- 36,042 have died, an increase of 338 since yesterday.
- We are making some real progress, we have now put into place a Covid alert system
- Throughout the lockdown we have been in level 4, but thanks to your share sacrifice we have now brought R down and we are starting to move to level 3.
- People should be staying at home as much as possible, washing your hands and cleaning surfaces remains absolutely crucial.
- As is wearing face coverings on public transport and shops, and self-isolating if you have symptoms.
- Over the course of the pandemic people have been making sacrifices so let’s not go back now.
- As we follow our plan the testing regime will be the guiding star, it is the information which allows us to defeat the virus.
- We have built the testing capability, but to extend it further we have:
- Swab tests – currently have it, as I announced on Monday anyone over 5 is eligible for a test, but getting a quick result is important. Working with innovative science always has its risks, lots of projects don’t come off (we don’t know if we will ever get vaccines). I am prepared to back innovative science even if am not sure it will work. For example we are working with one company that gives a result in 20 minutes, it has proved effective in small trials and we want to see if it works on a larger scale. If it works we will roll it out as soon as we can, this is just one of the initiatives we are taking.
- Anti-body tests – Not yet in a position to say that those who test positive are immune, but as our understanding improves the insight that these tests provide will be crucial. We are backing efforts to grow home-grown tests.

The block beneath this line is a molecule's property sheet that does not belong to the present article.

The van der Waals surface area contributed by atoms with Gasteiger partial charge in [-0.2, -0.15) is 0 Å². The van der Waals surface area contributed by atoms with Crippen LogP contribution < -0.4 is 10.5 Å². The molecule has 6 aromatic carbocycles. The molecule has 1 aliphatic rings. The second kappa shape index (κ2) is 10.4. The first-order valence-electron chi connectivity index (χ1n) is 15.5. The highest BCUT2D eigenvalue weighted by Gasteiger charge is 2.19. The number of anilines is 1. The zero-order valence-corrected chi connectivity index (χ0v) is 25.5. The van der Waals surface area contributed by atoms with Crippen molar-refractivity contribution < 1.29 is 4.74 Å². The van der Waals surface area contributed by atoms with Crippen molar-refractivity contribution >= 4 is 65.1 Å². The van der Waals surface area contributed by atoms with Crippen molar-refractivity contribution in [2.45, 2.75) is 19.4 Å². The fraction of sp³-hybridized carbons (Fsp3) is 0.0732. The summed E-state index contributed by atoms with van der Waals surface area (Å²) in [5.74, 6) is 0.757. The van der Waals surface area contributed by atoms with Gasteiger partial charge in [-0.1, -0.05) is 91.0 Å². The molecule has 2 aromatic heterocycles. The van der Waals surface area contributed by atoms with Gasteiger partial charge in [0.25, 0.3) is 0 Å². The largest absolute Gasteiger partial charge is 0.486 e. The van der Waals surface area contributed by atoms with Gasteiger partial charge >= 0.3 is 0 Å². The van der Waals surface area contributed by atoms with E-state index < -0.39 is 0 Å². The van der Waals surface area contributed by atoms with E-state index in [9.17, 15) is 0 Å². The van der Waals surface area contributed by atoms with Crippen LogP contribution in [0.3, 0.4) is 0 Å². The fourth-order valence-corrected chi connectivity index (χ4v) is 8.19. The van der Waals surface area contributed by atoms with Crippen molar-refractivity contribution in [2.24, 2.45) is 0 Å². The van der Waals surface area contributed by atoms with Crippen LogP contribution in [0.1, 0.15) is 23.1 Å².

- We now have the results of our anti-body tests which suggests that 17% of people in London have had the disease and 5% or higher in the rest of country. This study was conducted at a small scale, but we need something larger – Roche have been given approval.
- We have signed contracts to supply over 10m tests, we will begin rolling these out. First to NHS and care workers. Each devolved nation will decide how to use theirs. This is an important milestone.
- We are developing this science to know the impact of a positive anti-body test, which can give people assurances about what they can safely do.
- Understanding the enemy is fundamental in defeating it.
- [questions] When asked about the number of children who are not getting sufficient amounts of food, Matt Hancock said it is incredibly important and it is something that we worry about, we have introduced the shielded programme we have delivered over a million food parcels. Also, we have connected them to supermarkets, I want to pay tribute to them. There is also a group of non-shielded who are vulnerable, this is one of the many impacts of this virus – it can be harder for some people to deal with the consequences of social distancing. We have put significant amounts of money into local support, coordinated by councils.